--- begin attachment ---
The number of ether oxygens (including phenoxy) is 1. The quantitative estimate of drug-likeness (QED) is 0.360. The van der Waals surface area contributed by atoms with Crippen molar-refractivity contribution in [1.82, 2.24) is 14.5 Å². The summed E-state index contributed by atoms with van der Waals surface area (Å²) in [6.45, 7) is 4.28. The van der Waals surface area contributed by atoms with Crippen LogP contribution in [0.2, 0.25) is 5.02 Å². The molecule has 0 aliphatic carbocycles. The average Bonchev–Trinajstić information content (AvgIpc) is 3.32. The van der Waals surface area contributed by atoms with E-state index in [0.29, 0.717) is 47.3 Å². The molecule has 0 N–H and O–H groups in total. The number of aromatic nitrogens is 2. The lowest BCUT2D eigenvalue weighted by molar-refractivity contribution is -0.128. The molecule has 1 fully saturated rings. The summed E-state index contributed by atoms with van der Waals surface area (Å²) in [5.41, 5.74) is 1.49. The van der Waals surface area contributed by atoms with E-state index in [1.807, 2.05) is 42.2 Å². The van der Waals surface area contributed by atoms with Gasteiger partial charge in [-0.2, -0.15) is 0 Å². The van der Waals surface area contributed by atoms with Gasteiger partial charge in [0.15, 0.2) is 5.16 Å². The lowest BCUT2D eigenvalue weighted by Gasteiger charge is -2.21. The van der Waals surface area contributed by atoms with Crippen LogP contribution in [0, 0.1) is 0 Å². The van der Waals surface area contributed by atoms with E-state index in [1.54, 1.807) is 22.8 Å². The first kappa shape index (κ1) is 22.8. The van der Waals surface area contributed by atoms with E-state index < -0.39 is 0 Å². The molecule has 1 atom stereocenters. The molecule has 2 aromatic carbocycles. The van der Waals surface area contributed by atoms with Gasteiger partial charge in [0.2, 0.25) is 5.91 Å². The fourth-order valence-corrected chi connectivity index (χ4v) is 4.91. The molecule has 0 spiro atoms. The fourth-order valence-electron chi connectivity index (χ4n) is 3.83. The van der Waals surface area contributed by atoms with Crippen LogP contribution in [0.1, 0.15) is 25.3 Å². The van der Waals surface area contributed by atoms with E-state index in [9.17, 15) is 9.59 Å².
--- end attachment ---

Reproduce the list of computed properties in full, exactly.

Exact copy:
The number of ether oxygens (including phenoxy) is 1. The quantitative estimate of drug-likeness (QED) is 0.360. The van der Waals surface area contributed by atoms with Crippen molar-refractivity contribution in [1.82, 2.24) is 14.5 Å². The summed E-state index contributed by atoms with van der Waals surface area (Å²) in [6.45, 7) is 4.28. The van der Waals surface area contributed by atoms with Crippen LogP contribution in [0.2, 0.25) is 5.02 Å². The molecule has 0 aliphatic carbocycles. The average Bonchev–Trinajstić information content (AvgIpc) is 3.32. The van der Waals surface area contributed by atoms with E-state index in [0.29, 0.717) is 47.3 Å². The molecule has 0 N–H and O–H groups in total. The number of aromatic nitrogens is 2. The lowest BCUT2D eigenvalue weighted by molar-refractivity contribution is -0.128. The molecule has 1 fully saturated rings. The summed E-state index contributed by atoms with van der Waals surface area (Å²) in [5.41, 5.74) is 1.49. The van der Waals surface area contributed by atoms with E-state index in [1.807, 2.05) is 42.2 Å². The van der Waals surface area contributed by atoms with Gasteiger partial charge in [-0.2, -0.15) is 0 Å². The van der Waals surface area contributed by atoms with Gasteiger partial charge in [0.15, 0.2) is 5.16 Å². The lowest BCUT2D eigenvalue weighted by Gasteiger charge is -2.21. The van der Waals surface area contributed by atoms with Crippen LogP contribution in [0, 0.1) is 0 Å². The van der Waals surface area contributed by atoms with E-state index in [1.54, 1.807) is 22.8 Å². The first kappa shape index (κ1) is 22.8. The van der Waals surface area contributed by atoms with E-state index < -0.39 is 0 Å². The molecule has 1 atom stereocenters. The molecule has 2 aromatic carbocycles. The van der Waals surface area contributed by atoms with Gasteiger partial charge in [0.2, 0.25) is 5.91 Å². The fourth-order valence-corrected chi connectivity index (χ4v) is 4.91. The molecule has 0 spiro atoms. The fourth-order valence-electron chi connectivity index (χ4n) is 3.83. The van der Waals surface area contributed by atoms with Crippen LogP contribution in [0.1, 0.15) is 25.3 Å². The van der Waals surface area contributed by atoms with E-state index in [9.17, 15) is 9.59 Å².